Geetanjali Mukherjee

Monday, November 18, 2013

Making a Fresh Determination

I have been a Buddhist for the past 15 years, it is an important part of my life, and informs many of my values and beliefs. And I find many of the lessons from Buddhism translate well into improving / increasing creativity. Today is a landmark day in my faith, as it is the founding day of our organisation, and traditionally, the day that we make a fresh departure, we make goals and determinations for the next 12 months. I know that the rest of the world does this on Jan 1st; well we Buddhists get another chance in November.

In fact, in Buddhism we have a fair few days that we use to make new resolutions – different commemorative dates. What, having to go through the process of seeing what resolutions I have failed to achieve (hint: all of them), more than once a year? No thank you! Well, in fact, having more than one day in the year to reflect can be far from demoralising actually. Sure, when it comes to May 3rd (another important day for us), I can look back over the past five months and see how much or how little I have achieved, which usually galvanises me into action for the next month or so. Then in a few months we have another significant date, or a campaign to work towards Nov 18th, and I push myself hard for another few weeks.
To tell you the truth, I love the heady excitement of making goals, and imagining them come true. When I read self-help books that tell you to make lists of goals, I immediately sit down on my laptop and start firing away. The problem however, is that I am great at making the goals, not so great at the follow-through. I often forget all about my goals within a few weeks, sometimes sooner, and in previous years when I made New Year’s Resolutions, I used to forget them by February end at the latest, until the last week of December, when I was making my new resolutions. And then I kicked myself for not making any headway in the past 12 months.
On the other hand, getting an opportunity 3 or 4 times a year to review my goals and assess my progress means that I am reminded of my goals and also my lack of progress. And since I usually manage to make at least a month of progress towards my goals, in this way, I spend about 4-5 months a year working on my resolutions instead of one. This way, in the past year, I have been able to complete a first draft on a book that I have been writing primarily in my head and on stray scraps of paper over the past 10 years. This has been huge for me.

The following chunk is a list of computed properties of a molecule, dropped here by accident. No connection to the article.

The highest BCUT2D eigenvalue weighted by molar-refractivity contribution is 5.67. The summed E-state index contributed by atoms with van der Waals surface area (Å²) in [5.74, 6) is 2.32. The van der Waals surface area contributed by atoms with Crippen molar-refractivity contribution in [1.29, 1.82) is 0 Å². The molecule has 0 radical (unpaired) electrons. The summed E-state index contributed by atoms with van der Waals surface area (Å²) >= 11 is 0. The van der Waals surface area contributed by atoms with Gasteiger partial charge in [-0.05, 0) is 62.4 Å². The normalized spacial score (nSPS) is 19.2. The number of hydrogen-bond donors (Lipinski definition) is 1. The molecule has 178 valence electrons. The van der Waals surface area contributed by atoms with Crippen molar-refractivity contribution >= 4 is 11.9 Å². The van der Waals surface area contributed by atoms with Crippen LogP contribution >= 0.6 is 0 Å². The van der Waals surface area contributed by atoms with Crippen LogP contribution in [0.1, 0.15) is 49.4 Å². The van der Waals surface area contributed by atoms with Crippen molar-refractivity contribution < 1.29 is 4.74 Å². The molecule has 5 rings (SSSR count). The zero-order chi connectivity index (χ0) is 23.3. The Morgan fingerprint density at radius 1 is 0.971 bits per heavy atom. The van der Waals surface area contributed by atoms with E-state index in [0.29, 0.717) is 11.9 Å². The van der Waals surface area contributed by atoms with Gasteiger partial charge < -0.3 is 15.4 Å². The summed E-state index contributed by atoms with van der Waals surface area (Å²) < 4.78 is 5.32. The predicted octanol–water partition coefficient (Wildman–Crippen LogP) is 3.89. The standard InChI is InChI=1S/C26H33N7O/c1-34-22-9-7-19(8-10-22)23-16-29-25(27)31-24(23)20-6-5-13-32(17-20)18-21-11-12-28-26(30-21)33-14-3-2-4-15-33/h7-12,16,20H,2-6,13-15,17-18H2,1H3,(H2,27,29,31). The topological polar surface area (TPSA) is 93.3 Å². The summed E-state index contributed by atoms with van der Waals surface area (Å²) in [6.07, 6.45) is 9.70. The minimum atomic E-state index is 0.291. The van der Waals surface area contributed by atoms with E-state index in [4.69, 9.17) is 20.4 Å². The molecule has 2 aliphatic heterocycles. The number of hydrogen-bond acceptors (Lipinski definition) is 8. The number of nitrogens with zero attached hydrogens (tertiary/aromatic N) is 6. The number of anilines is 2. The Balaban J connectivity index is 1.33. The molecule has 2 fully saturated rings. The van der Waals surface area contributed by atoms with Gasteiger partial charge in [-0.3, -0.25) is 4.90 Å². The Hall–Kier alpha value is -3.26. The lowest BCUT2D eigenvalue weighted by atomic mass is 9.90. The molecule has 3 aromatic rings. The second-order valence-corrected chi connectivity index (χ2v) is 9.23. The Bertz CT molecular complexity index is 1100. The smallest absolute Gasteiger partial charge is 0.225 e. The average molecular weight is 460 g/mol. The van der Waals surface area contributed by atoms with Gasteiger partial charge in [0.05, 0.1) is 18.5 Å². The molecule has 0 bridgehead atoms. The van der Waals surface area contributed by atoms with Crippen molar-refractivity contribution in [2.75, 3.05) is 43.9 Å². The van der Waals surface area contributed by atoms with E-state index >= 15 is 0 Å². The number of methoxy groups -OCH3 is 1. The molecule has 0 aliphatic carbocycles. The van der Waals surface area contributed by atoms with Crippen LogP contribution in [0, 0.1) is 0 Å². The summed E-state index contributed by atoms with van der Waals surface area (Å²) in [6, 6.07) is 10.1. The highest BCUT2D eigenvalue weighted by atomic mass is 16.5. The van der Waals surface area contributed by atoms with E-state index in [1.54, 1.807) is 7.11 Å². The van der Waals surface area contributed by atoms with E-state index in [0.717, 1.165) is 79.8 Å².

Today too, I am renewing my determinations to complete previously incomplete goals, the first of which is to turn that first draft into a publishable book. I intend to work on it solidly for another month, by which time it would be time to make resolutions for 2014, and assess how much progress I made.
I urge you too, to try my approach of going back over your resolutions for 2013, and seeing if there are any that you can have a go at – after all, there are still 6 weeks left in this year. Maybe you wanted to go to the gym more often, or eat more healthy food. In 6 weeks you can go to the gym 12-15 times, which is a lot more than not going, and vowing to do so in January. You can learn some new salad recipes and try them out for your family, in preparation for the holiday season overindulgences. Whatever your goal is, there is surely some progress that can be made in 6 weeks.

Friday, November 15, 2013

My First NanoWrimo: Lessons From the First Two Weeks

This month I finally decided to make use of my dormant Nano registration. For those of you who haven’t come across this annual craziness, NanoWrimo is an event where every November hordes of would-be writers from all corners of the world attempt to write a 50,000 word minimum novel from the 1st to 30th of November.